William A. Ruskin: Effective Use Of Rhetorical Questions In Jury Summation

William A. Ruskin: Effective Use Of Rhetorical Questions In Jury Summation

By William A. Ruskin

The art of persuasion comes in many forms. Recently, we wrote an article about the plaintiff bar’s embrace of Reptile theory. The Reptile theory asserts that you can prevail at trial by speaking to, and scaring, the primitive part of jurors’ brains. However, good trial counsel can effectively utilize more traditional forms of persuasion in their summations. Trial counsel do not need to bring reptilian logic into the courtroom when they can rely on oratorical techniques that have effectively swayed audiences for centuries. Just consider Shakespeare's use of rhetorical questions in Marc Anthony's funeral oration in Julius Caesar, which turned mourners into an angry mob.

In an excellent article titled, “Case for the Rhetorical Question as a Summation Technique,” which appeared in the New York Law Journal on February 26, 2014, plaintiff lawyers Ben Rubinowitz and Evan Torgan demonstrate how the use of rhetorical questions can be effectively used during jury summation to reiterate and reinforce important parts of the plaintiff’s case. As the authors discuss, the use of rhetorical questions can be used with equal effectiveness by the defense, which of course is the raison d’être of this blog.

Rubinowitz and Torgan emphasize that trial counsel should always consider the language in the New York Pattern Jury Instructions before devising a rhetorical line of questions for use in summation. These instructions not only serve as a guide for the jury, but allows trial attorneys to create powerful arguments that fit neatly into those instructions.

In their article, the authors demonstrate the use of rhetorical questions: (1) when the defendant fails to call its expert examining physician to the witness stand; (2) when a party fails to call an important witness; or (3) in the case of spoliation of evidence.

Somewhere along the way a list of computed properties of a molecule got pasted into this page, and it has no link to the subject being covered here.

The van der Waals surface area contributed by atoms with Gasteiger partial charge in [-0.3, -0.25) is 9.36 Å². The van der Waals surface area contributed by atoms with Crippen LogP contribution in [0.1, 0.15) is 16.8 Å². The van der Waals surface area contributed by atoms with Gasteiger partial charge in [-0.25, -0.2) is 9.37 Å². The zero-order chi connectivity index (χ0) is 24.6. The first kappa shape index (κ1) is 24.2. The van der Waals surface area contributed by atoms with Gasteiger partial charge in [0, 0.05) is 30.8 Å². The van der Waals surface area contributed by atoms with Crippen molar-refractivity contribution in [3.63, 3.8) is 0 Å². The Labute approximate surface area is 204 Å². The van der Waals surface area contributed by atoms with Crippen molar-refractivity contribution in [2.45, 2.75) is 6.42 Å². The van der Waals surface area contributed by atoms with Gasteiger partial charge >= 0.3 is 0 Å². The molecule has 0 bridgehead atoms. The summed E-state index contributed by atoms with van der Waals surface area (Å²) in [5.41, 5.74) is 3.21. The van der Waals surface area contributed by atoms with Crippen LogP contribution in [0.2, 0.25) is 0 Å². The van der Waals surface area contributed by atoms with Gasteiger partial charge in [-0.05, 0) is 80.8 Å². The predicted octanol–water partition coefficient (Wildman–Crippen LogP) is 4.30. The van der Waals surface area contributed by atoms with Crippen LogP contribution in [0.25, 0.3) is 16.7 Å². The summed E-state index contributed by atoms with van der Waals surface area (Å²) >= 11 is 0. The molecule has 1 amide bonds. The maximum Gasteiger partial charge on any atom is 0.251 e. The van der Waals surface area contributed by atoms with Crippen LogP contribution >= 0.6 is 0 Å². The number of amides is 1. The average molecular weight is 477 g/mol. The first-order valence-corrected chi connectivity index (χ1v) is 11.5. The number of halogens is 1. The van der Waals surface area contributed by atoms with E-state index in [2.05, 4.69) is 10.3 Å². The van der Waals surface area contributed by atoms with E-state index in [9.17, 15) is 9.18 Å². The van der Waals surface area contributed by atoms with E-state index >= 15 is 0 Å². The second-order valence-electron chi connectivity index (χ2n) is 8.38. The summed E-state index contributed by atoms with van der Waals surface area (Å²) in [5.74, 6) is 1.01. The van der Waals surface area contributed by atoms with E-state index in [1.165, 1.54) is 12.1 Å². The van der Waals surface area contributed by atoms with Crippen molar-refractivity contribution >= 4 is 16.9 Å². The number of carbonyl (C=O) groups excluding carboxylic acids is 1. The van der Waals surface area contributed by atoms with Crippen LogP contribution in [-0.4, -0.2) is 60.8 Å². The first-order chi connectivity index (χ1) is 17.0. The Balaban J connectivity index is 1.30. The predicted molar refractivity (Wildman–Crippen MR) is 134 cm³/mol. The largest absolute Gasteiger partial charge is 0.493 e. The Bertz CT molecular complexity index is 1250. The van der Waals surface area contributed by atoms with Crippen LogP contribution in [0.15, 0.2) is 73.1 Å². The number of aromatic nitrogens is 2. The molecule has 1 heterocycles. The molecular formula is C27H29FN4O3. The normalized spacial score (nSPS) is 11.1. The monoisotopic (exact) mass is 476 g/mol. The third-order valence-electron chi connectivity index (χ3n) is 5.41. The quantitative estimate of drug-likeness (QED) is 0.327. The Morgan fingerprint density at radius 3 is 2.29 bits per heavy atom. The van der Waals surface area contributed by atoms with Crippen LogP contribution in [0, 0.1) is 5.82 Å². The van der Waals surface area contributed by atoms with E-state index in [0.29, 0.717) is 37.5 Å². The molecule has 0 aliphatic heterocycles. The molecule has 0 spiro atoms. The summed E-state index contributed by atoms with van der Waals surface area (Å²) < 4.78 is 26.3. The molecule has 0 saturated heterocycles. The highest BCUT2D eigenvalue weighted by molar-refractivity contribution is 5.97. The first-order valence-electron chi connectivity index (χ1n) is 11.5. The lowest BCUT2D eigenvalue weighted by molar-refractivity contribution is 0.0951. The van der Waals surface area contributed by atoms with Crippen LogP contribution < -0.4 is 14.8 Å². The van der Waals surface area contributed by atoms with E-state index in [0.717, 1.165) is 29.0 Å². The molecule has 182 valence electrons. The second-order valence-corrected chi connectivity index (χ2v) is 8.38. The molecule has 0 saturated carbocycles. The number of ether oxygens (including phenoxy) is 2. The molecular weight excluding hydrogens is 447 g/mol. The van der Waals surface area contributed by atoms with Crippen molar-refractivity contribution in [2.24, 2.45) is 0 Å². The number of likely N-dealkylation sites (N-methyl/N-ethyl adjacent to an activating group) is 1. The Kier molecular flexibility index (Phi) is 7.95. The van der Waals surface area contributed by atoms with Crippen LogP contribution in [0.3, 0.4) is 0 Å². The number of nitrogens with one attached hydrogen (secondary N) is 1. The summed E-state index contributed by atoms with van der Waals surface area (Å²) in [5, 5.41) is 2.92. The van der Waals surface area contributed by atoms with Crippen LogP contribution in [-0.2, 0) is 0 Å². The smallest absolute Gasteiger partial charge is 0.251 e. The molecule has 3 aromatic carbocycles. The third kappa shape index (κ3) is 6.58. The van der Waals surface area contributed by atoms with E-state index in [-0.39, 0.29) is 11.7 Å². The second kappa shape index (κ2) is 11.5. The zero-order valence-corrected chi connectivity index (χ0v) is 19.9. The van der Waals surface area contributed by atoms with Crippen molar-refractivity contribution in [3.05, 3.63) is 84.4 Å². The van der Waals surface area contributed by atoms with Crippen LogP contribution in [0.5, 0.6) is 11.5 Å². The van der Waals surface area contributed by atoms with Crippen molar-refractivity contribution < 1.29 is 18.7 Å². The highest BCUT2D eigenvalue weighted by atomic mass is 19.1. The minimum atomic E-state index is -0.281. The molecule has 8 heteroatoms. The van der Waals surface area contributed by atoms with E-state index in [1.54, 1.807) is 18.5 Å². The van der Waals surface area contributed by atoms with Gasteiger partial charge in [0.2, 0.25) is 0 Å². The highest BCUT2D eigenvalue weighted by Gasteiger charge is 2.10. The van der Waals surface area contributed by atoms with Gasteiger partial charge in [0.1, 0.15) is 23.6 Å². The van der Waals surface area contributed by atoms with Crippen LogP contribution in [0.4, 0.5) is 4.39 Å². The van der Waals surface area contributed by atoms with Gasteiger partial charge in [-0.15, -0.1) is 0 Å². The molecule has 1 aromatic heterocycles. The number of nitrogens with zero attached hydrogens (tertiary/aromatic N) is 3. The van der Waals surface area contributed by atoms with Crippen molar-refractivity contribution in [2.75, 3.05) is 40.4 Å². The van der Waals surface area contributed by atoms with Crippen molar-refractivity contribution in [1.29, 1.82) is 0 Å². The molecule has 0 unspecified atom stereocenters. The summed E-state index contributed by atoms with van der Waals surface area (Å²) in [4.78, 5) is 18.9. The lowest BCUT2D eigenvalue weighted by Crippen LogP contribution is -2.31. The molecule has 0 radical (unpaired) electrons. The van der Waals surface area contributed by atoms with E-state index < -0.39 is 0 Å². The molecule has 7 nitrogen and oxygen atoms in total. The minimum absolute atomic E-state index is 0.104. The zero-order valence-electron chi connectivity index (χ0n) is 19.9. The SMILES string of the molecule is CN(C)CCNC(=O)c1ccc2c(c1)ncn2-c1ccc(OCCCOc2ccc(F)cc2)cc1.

For example,  following is an illustation of their use of rhetorical questions during summation where key evidence has been lost or destroyed:

Ladies and gentlemen, there is one piece of evidence that is more important than any other piece of evidence in this case. You heard about that piece of evidence from the beginning of this case – from the opening statements forward. And you now know how important that piece of evidence is. You know that it would answer the most important question in this case.  So ask yourselves, why wasn't it produced? Why haven't you been allowed to see that [piece of evidence]?  Where is it? And why has it been kept from you? The answer is clear. It wasn't produced for one reason and only one reason. If it was produced it would have made plaintiff’s claims meaningless. If it was produced it would have destroyed plaintiff’s arguments. And if it was produced it would have destroyed his case!

The hallmark of Rubinowitz/Torgan articles on trial practice is their effectiveness in providing the “buildup” or “setup” that practitioners can use in various phases of trial practice. Rubinowitz and Torgan teach us that it is not only springing the trap that matters, but the patient preparation that makes springing the trap all the more delicious!  Shakespeare would be proud.

For more cutting edge commentary on developing issues, visit Toxic Tort Litigation Blog by William A. Ruskin of Epstein Becker & Green.

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